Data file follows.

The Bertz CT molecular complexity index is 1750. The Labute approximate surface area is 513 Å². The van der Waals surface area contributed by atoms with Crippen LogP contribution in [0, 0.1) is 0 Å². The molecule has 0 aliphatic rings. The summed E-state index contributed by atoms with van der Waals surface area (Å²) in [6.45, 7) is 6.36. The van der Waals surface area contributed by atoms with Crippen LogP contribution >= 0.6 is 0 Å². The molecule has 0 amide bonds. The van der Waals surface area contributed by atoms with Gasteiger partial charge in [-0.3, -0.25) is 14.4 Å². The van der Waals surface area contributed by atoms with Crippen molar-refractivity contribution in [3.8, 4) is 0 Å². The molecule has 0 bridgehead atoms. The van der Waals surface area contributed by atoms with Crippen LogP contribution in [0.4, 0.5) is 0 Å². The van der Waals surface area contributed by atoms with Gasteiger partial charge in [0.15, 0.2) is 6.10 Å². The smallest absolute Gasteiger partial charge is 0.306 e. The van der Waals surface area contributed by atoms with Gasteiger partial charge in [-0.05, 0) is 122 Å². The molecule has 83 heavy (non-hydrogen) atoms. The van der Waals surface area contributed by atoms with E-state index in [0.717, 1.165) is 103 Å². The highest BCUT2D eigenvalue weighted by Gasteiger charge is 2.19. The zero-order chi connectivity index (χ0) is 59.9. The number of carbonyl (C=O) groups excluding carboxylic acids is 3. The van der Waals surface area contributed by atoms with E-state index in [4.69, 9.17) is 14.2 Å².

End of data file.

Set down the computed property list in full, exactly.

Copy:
The Bertz CT molecular complexity index is 1750. The Labute approximate surface area is 513 Å². The van der Waals surface area contributed by atoms with Crippen LogP contribution in [0, 0.1) is 0 Å². The molecule has 0 aliphatic rings. The summed E-state index contributed by atoms with van der Waals surface area (Å²) in [6.45, 7) is 6.36. The van der Waals surface area contributed by atoms with Crippen LogP contribution >= 0.6 is 0 Å². The molecule has 0 amide bonds. The van der Waals surface area contributed by atoms with Gasteiger partial charge in [-0.3, -0.25) is 14.4 Å². The van der Waals surface area contributed by atoms with Crippen molar-refractivity contribution in [3.8, 4) is 0 Å². The molecule has 0 bridgehead atoms. The van der Waals surface area contributed by atoms with Crippen LogP contribution in [0.4, 0.5) is 0 Å². The van der Waals surface area contributed by atoms with Gasteiger partial charge in [0.15, 0.2) is 6.10 Å². The smallest absolute Gasteiger partial charge is 0.306 e. The van der Waals surface area contributed by atoms with Gasteiger partial charge in [-0.05, 0) is 122 Å². The molecule has 83 heavy (non-hydrogen) atoms. The van der Waals surface area contributed by atoms with E-state index in [0.717, 1.165) is 103 Å². The highest BCUT2D eigenvalue weighted by Gasteiger charge is 2.19. The zero-order chi connectivity index (χ0) is 59.9. The number of carbonyl (C=O) groups excluding carboxylic acids is 3. The van der Waals surface area contributed by atoms with E-state index in [4.69, 9.17) is 14.2 Å².